A self-imposed life without wheels

March 26, 2014 | Viewpoints
Alicia Good | Special to Canadian Mennonite

When I moved to the little town of Leamington in southwestern Ontario, my family made the decision to refrain from purchasing a second car. We had just left Toronto, and having even one car for our young family felt like opulence. And guilt.

I had prided myself on my Jesus-like life of environmental sustainability through the years we had lived in Toronto, using subways, bicycles and most often just my own two feet to go about my daily living. Never mind the fact that we were starving students, and couldn’t have afforded a car even if we wanted one. I was able to warm myself with thoughts of my own righteousness as I pushed my stroller up and down Bloor Street through the cold rain.

Yet a year after our big move to the country, I discover myself beginning to talk about “needing” a second car for our family of three. I pastor a church about seven kilometres north of town. That’s a perfect distance for a bike ride on a warm summer morning. It’s a much farther distance on a hot summer afternoon . . . or during a blizzard.

So for the last few months I have relied on hitching rides from a variety of friends and church members. I’ve also taken advantage of Leamington’s wonderful taxi system, which has blessed me with the opportunity to hear some colourful stories about our town. These impromptu travel arrangements have helped me to learn about the community and the people who live here in ways I never would have experienced otherwise.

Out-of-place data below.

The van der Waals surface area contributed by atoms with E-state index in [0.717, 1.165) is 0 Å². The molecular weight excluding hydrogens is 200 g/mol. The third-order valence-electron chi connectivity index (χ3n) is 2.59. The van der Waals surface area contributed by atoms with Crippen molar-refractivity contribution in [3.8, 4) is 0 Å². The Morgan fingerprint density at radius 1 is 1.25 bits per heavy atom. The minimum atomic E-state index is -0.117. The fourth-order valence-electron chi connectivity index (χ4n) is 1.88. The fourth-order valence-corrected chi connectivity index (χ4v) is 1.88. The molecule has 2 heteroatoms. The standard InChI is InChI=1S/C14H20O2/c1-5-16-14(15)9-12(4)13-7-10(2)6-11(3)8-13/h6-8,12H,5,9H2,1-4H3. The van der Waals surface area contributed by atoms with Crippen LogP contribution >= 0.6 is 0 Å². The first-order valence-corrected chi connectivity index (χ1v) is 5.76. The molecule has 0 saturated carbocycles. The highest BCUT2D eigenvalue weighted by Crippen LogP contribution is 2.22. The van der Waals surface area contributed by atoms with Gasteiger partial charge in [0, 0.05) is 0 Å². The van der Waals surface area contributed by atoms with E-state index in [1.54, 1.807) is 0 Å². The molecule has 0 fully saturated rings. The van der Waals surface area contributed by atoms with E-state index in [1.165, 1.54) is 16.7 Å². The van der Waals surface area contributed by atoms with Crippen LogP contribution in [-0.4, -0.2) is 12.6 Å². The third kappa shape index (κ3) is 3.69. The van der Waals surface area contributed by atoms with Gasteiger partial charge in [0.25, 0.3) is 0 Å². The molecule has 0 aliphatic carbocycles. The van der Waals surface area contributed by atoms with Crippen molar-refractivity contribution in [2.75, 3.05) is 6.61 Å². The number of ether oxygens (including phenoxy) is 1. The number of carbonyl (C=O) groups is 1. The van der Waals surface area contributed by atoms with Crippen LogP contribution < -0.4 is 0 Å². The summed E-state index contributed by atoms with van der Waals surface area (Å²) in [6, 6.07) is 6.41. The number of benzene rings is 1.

But what do you do without a car when you need to get to the hospital that’s an hour’s drive away? Or how do you cope with a teacher’s frustration after you get to the school to pick up your child late when the cabs are running behind?

Life without wheels has blessed me with some insights into the lives of the marginalized folks in our community, the folks who can’t make the drive out to our friendly middle-class church just north of town.

The relationships I am developing with my car-driving friends through my dependence on them giving me rides have truly been God-given gifts. Yet as time goes by, I find myself increasingly frustrated by my lack of wheels. It takes longer to get to where I need to go. Sometimes planning how I will get to work seems to take more thoughtful energy than my work itself!

So now I find myself asking just how much our family budget can be squeezed to accommodate a second vehicle. Yet I wonder what will I be giving up by choosing to drive all alone to work? And most of all, I wonder whether not having a car might itself be a form of ministry.

Alicia Good is pastor of North Leamington United Mennonite Church, Leamington, Ont.

--Posted March 26, 2014

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